1. Coordinator Brian Schottenheimer was hired to give this offense something it hasn’t had the last few years: an identity. Obviously, it will stem from Russell Wilson, which is why it must start with the ground game. Wilson’s off-schedule tendencies create sensational plays even on snaps where the defense has won, and the Seahawks wisely have built “scramble drill” options into all their pass plays. Still, you can’t build a consistent passing attack around off-schedule plays. Last season the Seahawks were held to under 230 yards passing 10 times, including three times under 140 yards. The Seahawks have long been great with man coverage-beating designs, like rubs, crossers and wheel routes, where the play’s timing is less defined. But beating zone coverage almost always requires timing and rhythm, which is sometimes hard for the 5’11” Wilson to establish given his sight line limitations from the pocket.
When Wilson is outside the pocket, his vision is second to none. So is his touch passing, as well as his scrambling. Out-of-pocket pass designs come from your running game. So does play-action, which often gets a QB deeper in his dropback, making it easier to see downfield. Seattle’s offense was much more consistent from 2012-14, when it ran through Marshawn Lynch. That’s not just because Lynch was great, it’s also because that approach better fits Wilson.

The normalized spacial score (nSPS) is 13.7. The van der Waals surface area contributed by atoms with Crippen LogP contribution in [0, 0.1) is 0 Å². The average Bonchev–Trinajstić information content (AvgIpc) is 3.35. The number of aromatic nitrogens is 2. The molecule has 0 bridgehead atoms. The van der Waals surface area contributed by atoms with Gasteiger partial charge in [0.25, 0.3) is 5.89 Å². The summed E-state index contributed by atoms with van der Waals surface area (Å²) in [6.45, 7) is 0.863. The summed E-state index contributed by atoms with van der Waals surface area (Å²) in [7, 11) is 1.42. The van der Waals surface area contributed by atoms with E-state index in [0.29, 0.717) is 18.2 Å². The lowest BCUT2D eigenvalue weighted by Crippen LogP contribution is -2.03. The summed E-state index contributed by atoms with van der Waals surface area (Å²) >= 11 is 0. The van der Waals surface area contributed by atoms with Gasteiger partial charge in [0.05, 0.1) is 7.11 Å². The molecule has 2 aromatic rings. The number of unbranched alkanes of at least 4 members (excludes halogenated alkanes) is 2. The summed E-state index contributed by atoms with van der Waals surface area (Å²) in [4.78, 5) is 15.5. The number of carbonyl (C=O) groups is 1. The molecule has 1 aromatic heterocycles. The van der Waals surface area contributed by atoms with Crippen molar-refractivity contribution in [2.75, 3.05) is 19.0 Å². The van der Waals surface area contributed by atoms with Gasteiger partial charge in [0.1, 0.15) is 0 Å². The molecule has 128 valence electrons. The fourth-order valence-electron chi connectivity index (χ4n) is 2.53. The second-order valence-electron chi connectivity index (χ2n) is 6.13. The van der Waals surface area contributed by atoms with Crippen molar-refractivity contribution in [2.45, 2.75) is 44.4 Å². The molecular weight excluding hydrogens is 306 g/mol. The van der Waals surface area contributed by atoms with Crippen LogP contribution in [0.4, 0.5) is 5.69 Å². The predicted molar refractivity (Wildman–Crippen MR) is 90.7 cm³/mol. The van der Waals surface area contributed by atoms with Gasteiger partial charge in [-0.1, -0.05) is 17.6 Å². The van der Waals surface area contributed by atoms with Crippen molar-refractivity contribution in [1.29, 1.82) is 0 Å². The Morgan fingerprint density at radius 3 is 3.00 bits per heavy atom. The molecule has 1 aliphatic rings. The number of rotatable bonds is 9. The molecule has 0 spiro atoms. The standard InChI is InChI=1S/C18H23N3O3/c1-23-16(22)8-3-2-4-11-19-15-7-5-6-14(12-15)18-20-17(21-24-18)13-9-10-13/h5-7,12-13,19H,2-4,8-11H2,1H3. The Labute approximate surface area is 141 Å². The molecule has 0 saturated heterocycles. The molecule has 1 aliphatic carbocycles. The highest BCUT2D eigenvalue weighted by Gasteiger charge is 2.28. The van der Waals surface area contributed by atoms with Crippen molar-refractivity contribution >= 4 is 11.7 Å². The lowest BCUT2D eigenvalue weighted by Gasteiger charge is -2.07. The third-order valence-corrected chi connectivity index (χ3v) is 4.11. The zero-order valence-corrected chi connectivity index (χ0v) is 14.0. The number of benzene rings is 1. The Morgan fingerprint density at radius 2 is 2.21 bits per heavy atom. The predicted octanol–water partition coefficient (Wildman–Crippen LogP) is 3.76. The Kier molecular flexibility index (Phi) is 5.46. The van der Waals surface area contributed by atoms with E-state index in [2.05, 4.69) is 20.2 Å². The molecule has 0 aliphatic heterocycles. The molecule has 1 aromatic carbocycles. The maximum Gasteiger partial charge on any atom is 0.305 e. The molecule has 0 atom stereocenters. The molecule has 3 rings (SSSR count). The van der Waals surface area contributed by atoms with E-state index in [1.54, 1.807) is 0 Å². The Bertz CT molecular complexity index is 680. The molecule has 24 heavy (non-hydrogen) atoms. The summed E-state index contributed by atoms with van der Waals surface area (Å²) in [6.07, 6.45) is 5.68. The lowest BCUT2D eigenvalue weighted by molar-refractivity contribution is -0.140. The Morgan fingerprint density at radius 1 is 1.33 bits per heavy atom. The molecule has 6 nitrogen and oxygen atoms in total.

2. One of football’s biggest myths is that the Seahawks have an untalented offensive line. It’s actually one of the NFL’s highest pedigreed O-lines. Left tackle Duane Brown is a four-time Pro Bowler and former first-round pick who makes $8.9 million a year. Left guard Ethan Pocic was drafted in Round 2. So was center Justin Britt. Newly signed right guard D.J. Fluker is a former first-round pick. Right tackle Germaine Ifedi is another first-rounder. It’s been a high-pedigreed line for years. Guards James Carpenter (now a Jet) and Luke Joeckel (unsigned) were first-round picks. Left tackle Russell Okung was a No. 6 overall pick. You can count on one hand the number of teams who have invested so much up front. And so blame for the line’s perpetual struggles should go to employees in collared shirts. In the crudest terms, either GM John Schneider is bad at picking linemen or seven-year O-line coach Tom Cable was bad at coaching them. Tacitly, head coach Pete Carroll gave credence to the latter notion, firing Cable this offseason and filling his place with another veteran assistant, 63-year-old Mike Solari.